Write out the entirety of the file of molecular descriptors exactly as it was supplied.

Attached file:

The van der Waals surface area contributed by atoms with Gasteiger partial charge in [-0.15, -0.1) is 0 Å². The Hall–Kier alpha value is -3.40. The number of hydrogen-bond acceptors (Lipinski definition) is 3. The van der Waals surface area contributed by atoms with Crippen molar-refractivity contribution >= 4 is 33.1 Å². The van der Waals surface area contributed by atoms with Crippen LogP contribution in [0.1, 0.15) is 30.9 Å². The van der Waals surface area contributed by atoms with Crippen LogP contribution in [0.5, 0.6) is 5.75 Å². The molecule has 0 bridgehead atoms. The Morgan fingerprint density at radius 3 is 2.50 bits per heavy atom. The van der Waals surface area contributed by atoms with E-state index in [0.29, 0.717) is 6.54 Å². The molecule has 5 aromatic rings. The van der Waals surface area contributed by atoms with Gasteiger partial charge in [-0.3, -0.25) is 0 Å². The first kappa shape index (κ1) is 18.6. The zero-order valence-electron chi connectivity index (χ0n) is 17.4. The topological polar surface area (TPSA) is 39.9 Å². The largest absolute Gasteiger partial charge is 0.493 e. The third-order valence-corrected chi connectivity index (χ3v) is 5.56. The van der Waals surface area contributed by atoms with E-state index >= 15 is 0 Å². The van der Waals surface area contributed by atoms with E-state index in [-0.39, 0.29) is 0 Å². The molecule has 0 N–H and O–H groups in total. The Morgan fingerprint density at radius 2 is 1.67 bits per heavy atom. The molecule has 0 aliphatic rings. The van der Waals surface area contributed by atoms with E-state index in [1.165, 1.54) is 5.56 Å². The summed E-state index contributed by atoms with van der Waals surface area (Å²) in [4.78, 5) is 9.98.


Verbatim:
The van der Waals surface area contributed by atoms with Gasteiger partial charge in [-0.15, -0.1) is 0 Å². The Hall–Kier alpha value is -3.40. The number of hydrogen-bond acceptors (Lipinski definition) is 3. The van der Waals surface area contributed by atoms with Crippen molar-refractivity contribution >= 4 is 33.1 Å². The van der Waals surface area contributed by atoms with Crippen LogP contribution in [0.1, 0.15) is 30.9 Å². The van der Waals surface area contributed by atoms with Crippen LogP contribution in [0.5, 0.6) is 5.75 Å². The molecule has 0 bridgehead atoms. The Morgan fingerprint density at radius 3 is 2.50 bits per heavy atom. The van der Waals surface area contributed by atoms with E-state index in [0.29, 0.717) is 6.54 Å². The molecule has 5 aromatic rings. The van der Waals surface area contributed by atoms with Gasteiger partial charge in [-0.3, -0.25) is 0 Å². The first kappa shape index (κ1) is 18.6. The zero-order valence-electron chi connectivity index (χ0n) is 17.4. The topological polar surface area (TPSA) is 39.9 Å². The largest absolute Gasteiger partial charge is 0.493 e. The third-order valence-corrected chi connectivity index (χ3v) is 5.56. The van der Waals surface area contributed by atoms with E-state index >= 15 is 0 Å². The van der Waals surface area contributed by atoms with E-state index in [-0.39, 0.29) is 0 Å². The molecule has 0 N–H and O–H groups in total. The Morgan fingerprint density at radius 2 is 1.67 bits per heavy atom. The molecule has 0 aliphatic rings. The van der Waals surface area contributed by atoms with E-state index in [1.165, 1.54) is 5.56 Å². The summed E-state index contributed by atoms with van der Waals surface area (Å²) in [4.78, 5) is 9.98.